Monday, August 31, 2009

Are your paintings insured?


Recently I had a heated discussion regarding who is responsible for protecting and insuring your work when it is accepted for an exhibition? Let's say a highly regarded group puts on an exhibition and contracts a gallery. The group states on the application upfront about their legal responsibility for artwork accepted for their sponsored show. So far this is a normal practice and no one had an objection. You receive notification your work has been accepted along with delivery instructions, dates for your work to arrive, agreements to sign and additional costs the gallery charges to receive your work (this is a real pet peeve of mine for a later post) and a few more instructions. You are thrilled your work has been accepted and can't wait to get it ready to send. But stop you may not be prepared for what could be a huge reality check on how the art world practices business.

This is where our debate went to a higher level. Once your painting is in possession of the gallery do not assume it is protected by their insurance. Most galleries today do not cover loss or damage on items which they do not outright own, therefore since they are only in essence renting their gallery for an exhibition they are not legally liable for theft loss damage or fire. Not to mention the occasional acts of God that might also happen. It is a business practice galleries have maintained for years and with the economy in a slump it is even more prevalent. Our discussion was only in regards to exhibitions in galleries just to be clear. My stance in the debate is that galleries should cover the paintings of an exhibition. After all the publicity of a show being held at their establishment and the potential added profits to their bottom line through commissions of sold work plus the outside chance of signing on a fresh new talent and added clientele to their gallery I feel backs up my stance.

Since I love to follow things to the end today I investigated an exhibition which I was entering today and made a couple of phone calls to the gallery which was hosting the event. Sure enough I found out the gallery did not have insurance that would cover the painting I was about to submit. This gallery located in an area where storms can be dangerous and damaging did not have insurance to cover their own assets. This is very disturbing to me and if not for my rather Bulldog attempt to retrieve the information needed I may well have sent a painting (if accepted) unprotected and in harms way. So I decided to further investigate my own insurance on my studio and I am thankful to say my work is covered and if I wanted to I could extend a rider to cover paintings I chose to exhibit. This is very costly to add. I am now rethinking a part of my marketing strategy.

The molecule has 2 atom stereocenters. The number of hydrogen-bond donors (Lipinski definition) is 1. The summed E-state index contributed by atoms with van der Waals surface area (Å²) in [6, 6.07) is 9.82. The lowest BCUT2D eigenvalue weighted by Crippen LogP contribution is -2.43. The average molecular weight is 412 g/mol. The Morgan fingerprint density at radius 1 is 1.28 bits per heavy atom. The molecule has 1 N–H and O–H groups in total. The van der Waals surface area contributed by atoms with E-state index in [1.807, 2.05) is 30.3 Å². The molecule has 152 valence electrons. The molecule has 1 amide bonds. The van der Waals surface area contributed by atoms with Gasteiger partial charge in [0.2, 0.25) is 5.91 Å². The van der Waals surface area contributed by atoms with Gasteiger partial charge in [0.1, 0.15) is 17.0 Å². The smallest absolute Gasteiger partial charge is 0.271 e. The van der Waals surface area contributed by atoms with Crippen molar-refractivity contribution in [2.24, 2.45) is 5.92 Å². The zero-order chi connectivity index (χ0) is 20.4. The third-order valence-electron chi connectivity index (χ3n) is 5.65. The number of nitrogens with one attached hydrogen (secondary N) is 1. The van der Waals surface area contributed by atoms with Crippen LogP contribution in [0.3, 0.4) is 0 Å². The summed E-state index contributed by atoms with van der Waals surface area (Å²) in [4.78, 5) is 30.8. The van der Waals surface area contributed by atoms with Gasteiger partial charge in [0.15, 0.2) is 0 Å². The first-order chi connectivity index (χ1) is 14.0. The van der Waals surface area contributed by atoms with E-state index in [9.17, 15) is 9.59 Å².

It really comes down to if you are comfortable taking the chance that nothing will happen to your painting , which is probably the case, than keep entering unprotected. But I know when you least expect it things can happen. I want people to be aware and know the truth behind showing their work(right or wrong). For me I am still thinking and weighing the pros and cons of exhibiting my work.

Saturday, August 15, 2009

Make a Donation.


Some might find it strange to make a donation of one of your paintings during times where paintings aren't selling but I think it makes perfect sense. An old friend approached me asking if I would consider donating to an auction they were holding to help raise money for their Hospice House. I had in the past given painted furniture but now it was a few years later and was no longer painting furniture so I offered a painting. I gave her a list of paintings she could choose from and she picked the one shown. Maybe I will gain some business or a collector and maybe not. What I do know is every time I think of that painting or see an image of it I will have great satisfaction knowing my little painting helped someone to receive compassionate quality care at the end of their life. I am certainly not saying to donate to whom ever asks but a single donation every year or two would go along way. Just a thought to ponder- money pays the bills but giving nurtures your soul.

Tuesday, August 4, 2009

How networking can help your painting.


Yesterday I posted a small 10" x 10" oil canvas on Facebook and received great positive response but something was nagging me about the painting. Then I received a comment asking if they could make a suggestion. Of course was my immediate reply. Let's face it criticism good or maybe bad is how we can grow as artists and as human beings. I was so focused I never saw the obvious until it was pointed out to me. In the original painting the mountain had formed an arrow effect and made your eye jump up and out of the painting. As soon as I read this I knew that was what had bothered me and started to rework the painting.



To make the composition flow better and to prevent the eye from jumping off the canvas I brought the tree line up on both sides of the canvas. This allows your eye to move up the canvas in a zig zag fashion but now will settle onto the canvas. Your eye does not focus on the dominating mountain top.


I also softened the sky and mountains very slightly with a wash. The composition in this painting works very well now and all thanks to a very kind critique. It is a challenge to see a painting in its real light and sometimes a nudge can make all the difference. By the way thank you to my friend at Facebook for letting me see this painting in its real light.

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